Numerous factors may be considered by the Board in determining the boundaries of an appropriate unit. The Board seeks homogeneous, identifiable and distinct units. National Labor Relations Board v. Glen Raven Knitting Mills, 235 F.2d 413 (4th Cir. 1956); National Labor Relations Board v. Moss Amber Mfg. Co., 264 F.2d 107 (9th Cir. 1959); Metropolitan Life Insurance Co. v. National Labor Relations Board, 328 F.2d 820, 824 (3d Cir. 1964). The previous history of bargaining in the firm and the industry is also relevant. See International Association of Tool Craftsmen v. Leedom, 107 U.S. App. D.C. 268, 276 F.2d 514, 516 (D.C. Cir. 1960). The relationship between the proposed unit and the employer's business organization, as well as the similarity of jobs and functions performed by the employees, is important. Pittsburgh Plate Glass Co. v. National Labor Relations Board, 313 U.S. 146, 85 L. Ed. 1251, 61 S. Ct. 908; Metropolitan Life Insurance Co. v. National Labor Relations Board, 328 F.2d 820, 825 (3d Cir. 1964). In addition, the general community of interest of the employees carries substantial weight in defining the appropriate unit. Texas Pipe Line Company v. National Labor Relations Board, 296 F.2d 208 (5th Cir. 1961); see also Foreman & Clark, Inc. v. National Labor Relations Board, 215 F.2d 396, 406 (9th Cir. 1954).
In the instant case, the Board found that the Company reactivated its pre-World War II automotive laboratory in August 1945. Prototypes of experimental vehicles and their components were produced and tested there by the Company's automotive division. When the Board issued certifications to TEA's predecessor and to the Union in 1946, the laboratory employed only two junior designers and two laboratory assistants, all of whom were represented by TEA's predecessor and were part of its certified unit.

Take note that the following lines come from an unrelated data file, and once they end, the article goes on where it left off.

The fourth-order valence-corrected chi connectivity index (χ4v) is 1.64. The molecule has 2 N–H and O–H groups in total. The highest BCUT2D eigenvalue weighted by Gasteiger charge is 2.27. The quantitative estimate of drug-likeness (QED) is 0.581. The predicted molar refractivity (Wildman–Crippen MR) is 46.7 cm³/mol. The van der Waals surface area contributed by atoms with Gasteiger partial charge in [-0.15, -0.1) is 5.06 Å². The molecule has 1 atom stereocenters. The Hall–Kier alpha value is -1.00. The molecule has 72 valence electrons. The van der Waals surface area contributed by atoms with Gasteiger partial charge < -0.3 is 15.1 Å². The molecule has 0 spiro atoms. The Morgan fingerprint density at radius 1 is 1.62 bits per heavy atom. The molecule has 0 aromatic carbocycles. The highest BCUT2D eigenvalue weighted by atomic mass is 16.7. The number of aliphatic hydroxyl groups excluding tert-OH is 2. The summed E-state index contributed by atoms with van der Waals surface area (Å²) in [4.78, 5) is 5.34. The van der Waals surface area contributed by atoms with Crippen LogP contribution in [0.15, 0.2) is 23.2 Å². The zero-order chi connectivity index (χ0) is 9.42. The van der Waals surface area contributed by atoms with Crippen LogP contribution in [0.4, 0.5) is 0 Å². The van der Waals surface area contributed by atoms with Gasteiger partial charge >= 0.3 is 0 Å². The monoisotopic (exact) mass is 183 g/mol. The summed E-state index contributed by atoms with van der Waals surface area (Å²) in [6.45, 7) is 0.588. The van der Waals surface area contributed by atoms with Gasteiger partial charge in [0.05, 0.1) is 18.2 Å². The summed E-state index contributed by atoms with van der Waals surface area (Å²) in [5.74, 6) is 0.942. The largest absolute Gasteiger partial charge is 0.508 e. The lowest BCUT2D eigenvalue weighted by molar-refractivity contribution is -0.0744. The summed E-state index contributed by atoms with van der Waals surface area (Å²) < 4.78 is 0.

Between 1946 and 1951, the Company temporarily assigned certain sample shop employees, represented by the Union and by the International Association of Machinists, District No. 10, to the laboratory. They functioned as helpers to the laboratory assistants represented by TEA's predecessor. In 1951, the Company expanded the permanent automotive laboratory complement by adding five employees from its sample shop. Four of these were represented by the Union, and the other by the International Association of Machinists. They performed functions previously handled by laboratory assistants who were represented as part of the TEA unit. After their transfer, however, only one of these five was classified as a laboratory assistant and represented by TEA. The other four remained in the Union's unit and were known as experimental workers.